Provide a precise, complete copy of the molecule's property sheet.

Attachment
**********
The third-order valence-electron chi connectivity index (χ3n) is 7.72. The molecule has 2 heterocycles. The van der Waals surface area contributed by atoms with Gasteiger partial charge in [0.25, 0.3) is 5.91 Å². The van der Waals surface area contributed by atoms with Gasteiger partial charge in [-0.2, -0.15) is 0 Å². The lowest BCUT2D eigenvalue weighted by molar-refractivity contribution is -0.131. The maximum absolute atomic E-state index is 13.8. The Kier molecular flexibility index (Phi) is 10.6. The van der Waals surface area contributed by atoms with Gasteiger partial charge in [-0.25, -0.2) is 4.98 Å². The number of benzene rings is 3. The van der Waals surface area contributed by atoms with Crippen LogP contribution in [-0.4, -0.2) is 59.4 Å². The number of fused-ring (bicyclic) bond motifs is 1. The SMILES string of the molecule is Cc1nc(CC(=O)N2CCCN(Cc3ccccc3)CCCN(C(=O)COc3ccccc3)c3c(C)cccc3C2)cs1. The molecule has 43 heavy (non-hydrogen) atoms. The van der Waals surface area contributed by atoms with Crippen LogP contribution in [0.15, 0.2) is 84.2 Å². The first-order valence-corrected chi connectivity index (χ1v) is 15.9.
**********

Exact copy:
The third-order valence-electron chi connectivity index (χ3n) is 7.72. The molecule has 2 heterocycles. The van der Waals surface area contributed by atoms with Gasteiger partial charge in [0.25, 0.3) is 5.91 Å². The van der Waals surface area contributed by atoms with Gasteiger partial charge in [-0.2, -0.15) is 0 Å². The lowest BCUT2D eigenvalue weighted by molar-refractivity contribution is -0.131. The maximum absolute atomic E-state index is 13.8. The Kier molecular flexibility index (Phi) is 10.6. The van der Waals surface area contributed by atoms with Gasteiger partial charge in [-0.25, -0.2) is 4.98 Å². The number of benzene rings is 3. The van der Waals surface area contributed by atoms with Crippen LogP contribution in [-0.4, -0.2) is 59.4 Å². The number of fused-ring (bicyclic) bond motifs is 1. The SMILES string of the molecule is Cc1nc(CC(=O)N2CCCN(Cc3ccccc3)CCCN(C(=O)COc3ccccc3)c3c(C)cccc3C2)cs1. The molecule has 43 heavy (non-hydrogen) atoms. The van der Waals surface area contributed by atoms with Crippen LogP contribution in [0.15, 0.2) is 84.2 Å². The first-order valence-corrected chi connectivity index (χ1v) is 15.9.